UK student imprisoned in UAE says British government refusing to share information
A British student who was detained for seven months in the United Arab Emirates (UAE) has slammed the UK government for refusing to release information it has about his imprisonment.
Matthew Hedges, a doctoral student at Durham University in the UK, was researching the UAE's security regime in Dubai when he was arrested in May 2018 on suspicion of spying.
He was later sentenced to life imprisonment, though he received a pardon shortly after and was eventually released. He was allowed to return to the UK in November 2018. He denied all the charges against him.
Writing for the Guardian newspaper, Hedges said that he was angry the British government had "refused entirely" to help clear his name.
"It took the British government two foreign secretaries, one of whom is now prime minister, and immense media pressure to get me out of detention," said Hedges,
"This is not a system that works."
Hedges has previously related how he was interrogated for up to 15 hours at a time and forced to stand for whole days in ankle cuffs during his imprisonment.
He has also said he faced severe withdrawal symptoms after being force-fed a cocktail of drugs.
"Despite submitting a freedom of information request for the Foreign Office to provide access to all the data relating to its handling of my case, it has refused to share the key details with me and my lawyers, so we can find out what actually happened," he wrote in the Guardian.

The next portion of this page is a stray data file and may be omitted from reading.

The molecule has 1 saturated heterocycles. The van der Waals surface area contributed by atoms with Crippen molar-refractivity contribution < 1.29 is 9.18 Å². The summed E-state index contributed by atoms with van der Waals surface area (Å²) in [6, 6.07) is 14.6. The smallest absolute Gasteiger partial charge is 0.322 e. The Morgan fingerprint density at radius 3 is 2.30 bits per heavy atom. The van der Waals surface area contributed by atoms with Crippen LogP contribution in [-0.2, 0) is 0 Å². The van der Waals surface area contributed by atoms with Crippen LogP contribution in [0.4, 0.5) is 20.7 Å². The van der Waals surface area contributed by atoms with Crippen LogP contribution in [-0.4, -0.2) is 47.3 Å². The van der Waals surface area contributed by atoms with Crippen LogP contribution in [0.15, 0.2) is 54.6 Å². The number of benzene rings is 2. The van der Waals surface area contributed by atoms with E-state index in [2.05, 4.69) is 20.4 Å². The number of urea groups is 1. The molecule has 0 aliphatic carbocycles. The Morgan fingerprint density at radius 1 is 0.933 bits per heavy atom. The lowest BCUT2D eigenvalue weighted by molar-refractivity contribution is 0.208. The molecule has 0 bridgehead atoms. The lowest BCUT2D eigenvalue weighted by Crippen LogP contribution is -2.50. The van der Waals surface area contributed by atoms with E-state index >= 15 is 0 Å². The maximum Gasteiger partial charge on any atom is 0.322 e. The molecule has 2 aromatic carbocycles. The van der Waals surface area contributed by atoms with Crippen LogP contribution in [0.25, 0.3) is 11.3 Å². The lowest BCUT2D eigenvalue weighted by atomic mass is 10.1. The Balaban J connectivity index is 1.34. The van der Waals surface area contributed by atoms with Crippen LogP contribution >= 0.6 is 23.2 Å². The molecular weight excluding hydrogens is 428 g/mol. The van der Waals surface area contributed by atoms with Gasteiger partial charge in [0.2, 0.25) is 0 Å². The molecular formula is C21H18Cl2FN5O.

"All I can go back to is the seven months when I fluctuated between being depressed, desperate and, in my worst moments, suicidal.
"At the time it certainly didn’t feel like enough was being done to get me released when I was in clear danger."
Hedges' wife Daniela Tajeda, who publicly campaigned for his released, told Middle East Eye in January that there had been much more progress on Hedges' case after they began speaking to the media about it - something which the government had previously told them not to do.
She said that British officials had been ignorant of the case.
"When I spoke to [then Minister of State for the Middle East] Alistair Burt in July, he was shocked that he didn't know what Matt's research was about," she said.
"How can they stand up for one of their citizens if they don't know what they're standing up for? So I think that was a negligent move from the FCO's side."
A number of other British citizens have also been imprisoned in the UAE, including Ali Issa Ahmad, a football fan who was allegedly arrested on 22 January for wearing a Qatari national football shirt. He said he was beaten and stabbed during his initial arrest, before he was sent back to the UK in February.
The UAE has previously been accused of employing extrajudicial methods to crack down on dissent within its borders and has been repeatedly criticised for its human rights record.
A 2016 Amnesty International report said that forced disappearances were pervasive in the country.